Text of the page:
The last 13 days of the season kick off in a big way tonight, with two series that pit teams locked in head-to-head battles for playoff spots.
White Sox at Twins
With just a half-game separating the two teams, this is effectively the first round of the playoffs, a nearly must-win three-game set for both. The Twins were on the brink just seven days ago after dropping the first two in Chicago, but bounced back to win behind Johan Santana (not a surprise) and against Esteban Loaiza (big surprise).
The Twins won’t have their best pitcher, Santana, who started last night against the Indians. That leaves them one bullet down against a very good offense. Working for them is that they’ll be starting two right-handers who can be tough on righties in Brad Radke and Kyle Lohse, against what is still a fairly right-handed Sox lineup. Watch Radke tonight: he threw 126 pitches in his last start, and Keith Woolner’s PAP3 research indicates that pitchers who exceed 121 pitches can see some negative effects over their next three starts.
If they don’t get good performances from the starters (in addition to Radke and Lohse, Kenny Rogers goes on Wednesday), the Twins do have the bullpen depth to make a game of it. The back of the pen, with Eddie Guardado being set up by J.C. Romero and LaTroy Hawkins, is excellent–the pitchers have combined for an ERA of 0.00 this month. In front of them, the Twins have good options in Juan Rincon and Carlos Pulido. Grant Balfour‘s ERA is inflated (4.57), but he’s a very good pitcher, the kind who can toss three shutout innings to keep the Twins in a game in which their starter gets knocked out early, which is always a danger with this staff.
Offensively, the Twins are a much different team than they were early in the season. Shannon Stewart has provided essential OBP in the leadoff spot (.390 as a Twin), while Matt LeCroy has established himself as the cleanup hitter. LeCroy has been in a terrible slump the last couple of weeks, hitting just .213/.339/.340 in September. With three tough right-handed pitchers going for the Sox, he may find himself on the bench once or twice in favor of Mike Ryan‘s Bob Hazel impersonation (.375/.417/.781 in 35 PA). With the Twins playing so many low OBPs (four regulars at .323 or below), they have to squeeze out extra offense wherever they can.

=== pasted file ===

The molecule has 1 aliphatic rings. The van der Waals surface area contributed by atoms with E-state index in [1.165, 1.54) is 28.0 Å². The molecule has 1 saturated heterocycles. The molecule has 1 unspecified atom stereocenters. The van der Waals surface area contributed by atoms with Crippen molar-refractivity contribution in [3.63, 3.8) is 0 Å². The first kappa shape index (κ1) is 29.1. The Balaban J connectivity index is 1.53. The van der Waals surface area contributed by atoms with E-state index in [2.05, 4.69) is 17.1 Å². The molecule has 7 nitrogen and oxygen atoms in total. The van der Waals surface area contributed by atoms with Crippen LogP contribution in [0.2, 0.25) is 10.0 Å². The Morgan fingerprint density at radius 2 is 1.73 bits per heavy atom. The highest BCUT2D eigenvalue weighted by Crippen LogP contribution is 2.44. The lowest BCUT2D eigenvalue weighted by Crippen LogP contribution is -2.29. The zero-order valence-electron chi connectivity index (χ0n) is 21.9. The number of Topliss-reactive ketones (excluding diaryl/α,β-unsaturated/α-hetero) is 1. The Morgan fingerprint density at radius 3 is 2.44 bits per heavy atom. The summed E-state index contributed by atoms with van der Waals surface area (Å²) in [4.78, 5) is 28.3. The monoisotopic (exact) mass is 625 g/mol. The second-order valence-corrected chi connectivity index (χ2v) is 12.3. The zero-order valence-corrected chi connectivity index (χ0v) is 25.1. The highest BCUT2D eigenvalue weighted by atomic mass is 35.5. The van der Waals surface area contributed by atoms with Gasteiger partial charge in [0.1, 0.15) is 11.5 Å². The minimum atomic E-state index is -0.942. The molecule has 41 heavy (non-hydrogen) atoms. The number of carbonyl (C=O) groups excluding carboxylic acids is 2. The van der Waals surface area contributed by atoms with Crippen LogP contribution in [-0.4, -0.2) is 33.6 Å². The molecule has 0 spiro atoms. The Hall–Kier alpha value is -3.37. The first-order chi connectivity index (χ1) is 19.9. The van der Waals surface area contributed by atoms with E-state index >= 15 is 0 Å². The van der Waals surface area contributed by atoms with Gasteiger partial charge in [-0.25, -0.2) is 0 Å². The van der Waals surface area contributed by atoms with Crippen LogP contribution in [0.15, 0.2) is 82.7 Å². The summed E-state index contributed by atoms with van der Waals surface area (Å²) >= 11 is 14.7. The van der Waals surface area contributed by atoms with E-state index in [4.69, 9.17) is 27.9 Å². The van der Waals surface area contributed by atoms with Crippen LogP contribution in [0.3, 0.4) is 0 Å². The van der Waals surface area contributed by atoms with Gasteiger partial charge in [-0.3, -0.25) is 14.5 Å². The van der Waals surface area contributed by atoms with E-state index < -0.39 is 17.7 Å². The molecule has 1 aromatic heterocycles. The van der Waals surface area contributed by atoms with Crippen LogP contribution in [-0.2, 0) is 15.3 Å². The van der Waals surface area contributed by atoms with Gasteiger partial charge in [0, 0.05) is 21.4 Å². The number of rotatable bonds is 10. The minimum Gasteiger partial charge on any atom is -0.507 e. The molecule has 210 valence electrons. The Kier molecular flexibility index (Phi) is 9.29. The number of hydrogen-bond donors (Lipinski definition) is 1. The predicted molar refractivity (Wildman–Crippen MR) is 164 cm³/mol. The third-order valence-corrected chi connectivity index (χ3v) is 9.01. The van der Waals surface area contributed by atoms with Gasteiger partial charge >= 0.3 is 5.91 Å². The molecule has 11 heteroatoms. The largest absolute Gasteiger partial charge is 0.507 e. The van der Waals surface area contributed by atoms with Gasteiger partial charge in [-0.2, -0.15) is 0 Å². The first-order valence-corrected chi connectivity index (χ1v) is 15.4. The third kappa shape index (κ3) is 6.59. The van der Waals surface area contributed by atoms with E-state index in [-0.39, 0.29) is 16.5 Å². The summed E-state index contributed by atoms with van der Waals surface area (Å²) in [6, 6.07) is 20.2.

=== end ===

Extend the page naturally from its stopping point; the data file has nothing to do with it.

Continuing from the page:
For the Sox, their season will likely come down to getting more good work from their starters. Loaiza has been great all year, one of two front-runners for the AL Cy Young Award. Bartolo Colon has been a horse, averaging more than seven innings a start, including three consecutive complete games this month. Despite that, he has just two starts above 121 pitches, and doesn’t show up that high on the PAP3 list for 2003.
That said, Colon has had some odd lines in September, throwing 117, 117 and 116 pitches despite dramatically reducing his walks and strikeouts over those starts:
Opp. IP H R ER BB SO NP 9/02 BOS 9.0 2 2 2 1 5 117 9/08 MIN 9.0 10 2 2 1 4 117 9/13 BOS 9.0 5 1 0 2 2 116
I’m not exactly sure what this means, if anything. That start against the Sox, in particular, makes me wonder if Colon is running out of steam. That’s a lot of pitches for a start with seven baserunners and two Ks. Watch his start Thursday carefully, and don’t be surprised if it doesn’t go well.
Jerry Manuel has reduced his bullpen to four pitchers he uses when the game matters, and everyone else, almost an October-style pen. Damaso Marte might come in anywhere from the seventh through the ninth, might pitch an inning or as many as three. He’s the closest thing to an 70s-style ace reliever in the game right now, even though his workload is far below that type. Tom Gordon, back with the team after bereavement leave, gets the rest of the high-leverage innings late in games. Scott Sullivan sets up when Manuel doesn’t want to use Marte or Gordon just yet, and Kelly Wunsch, against whom the league is hitting .124, gets lefties. Look for Jacque Jones, Doug Mientkiewicz and Corey Koskie to be targeted.
Offensively, the Sox are about where they spent much of the season, with about five guys hitting well and the rest not. Other than a streak after the All-Star break, that’s been their story all year. This time, it’s the outfield and Paul Konerko finding their strokes, with the rest of the infield and Frank Thomas slumping.